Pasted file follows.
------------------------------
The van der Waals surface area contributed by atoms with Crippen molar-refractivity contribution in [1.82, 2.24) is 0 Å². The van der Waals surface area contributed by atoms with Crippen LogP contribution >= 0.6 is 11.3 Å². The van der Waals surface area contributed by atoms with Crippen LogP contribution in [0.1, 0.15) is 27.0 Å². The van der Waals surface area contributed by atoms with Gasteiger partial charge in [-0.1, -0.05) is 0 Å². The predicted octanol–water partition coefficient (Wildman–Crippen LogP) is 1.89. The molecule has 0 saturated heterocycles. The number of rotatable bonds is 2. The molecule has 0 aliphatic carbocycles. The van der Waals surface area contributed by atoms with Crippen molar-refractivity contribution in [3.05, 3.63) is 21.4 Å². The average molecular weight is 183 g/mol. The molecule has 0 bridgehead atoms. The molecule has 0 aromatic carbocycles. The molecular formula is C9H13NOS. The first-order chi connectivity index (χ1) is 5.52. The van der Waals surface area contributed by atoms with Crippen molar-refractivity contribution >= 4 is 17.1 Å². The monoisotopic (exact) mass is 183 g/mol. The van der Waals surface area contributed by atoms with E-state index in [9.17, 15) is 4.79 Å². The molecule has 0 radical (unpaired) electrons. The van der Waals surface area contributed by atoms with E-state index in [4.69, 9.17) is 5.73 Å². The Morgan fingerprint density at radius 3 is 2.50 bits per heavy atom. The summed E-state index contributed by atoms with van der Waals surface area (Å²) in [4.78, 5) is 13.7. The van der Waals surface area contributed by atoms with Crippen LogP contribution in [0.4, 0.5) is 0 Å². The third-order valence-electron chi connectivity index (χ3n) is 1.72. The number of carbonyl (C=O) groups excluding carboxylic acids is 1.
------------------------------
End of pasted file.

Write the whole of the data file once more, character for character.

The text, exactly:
The van der Waals surface area contributed by atoms with Crippen molar-refractivity contribution in [1.82, 2.24) is 0 Å². The van der Waals surface area contributed by atoms with Crippen LogP contribution >= 0.6 is 11.3 Å². The van der Waals surface area contributed by atoms with Crippen LogP contribution in [0.1, 0.15) is 27.0 Å². The van der Waals surface area contributed by atoms with Gasteiger partial charge in [-0.1, -0.05) is 0 Å². The predicted octanol–water partition coefficient (Wildman–Crippen LogP) is 1.89. The molecule has 0 saturated heterocycles. The number of rotatable bonds is 2. The molecule has 0 aliphatic carbocycles. The van der Waals surface area contributed by atoms with Crippen molar-refractivity contribution in [3.05, 3.63) is 21.4 Å². The average molecular weight is 183 g/mol. The molecule has 0 bridgehead atoms. The molecule has 0 aromatic carbocycles. The molecular formula is C9H13NOS. The first-order chi connectivity index (χ1) is 5.52. The van der Waals surface area contributed by atoms with Crippen molar-refractivity contribution >= 4 is 17.1 Å². The monoisotopic (exact) mass is 183 g/mol. The van der Waals surface area contributed by atoms with E-state index in [9.17, 15) is 4.79 Å². The molecule has 0 radical (unpaired) electrons. The van der Waals surface area contributed by atoms with E-state index in [4.69, 9.17) is 5.73 Å². The Morgan fingerprint density at radius 3 is 2.50 bits per heavy atom. The summed E-state index contributed by atoms with van der Waals surface area (Å²) in [4.78, 5) is 13.7. The van der Waals surface area contributed by atoms with Crippen LogP contribution in [0.4, 0.5) is 0 Å². The third-order valence-electron chi connectivity index (χ3n) is 1.72. The number of carbonyl (C=O) groups excluding carboxylic acids is 1.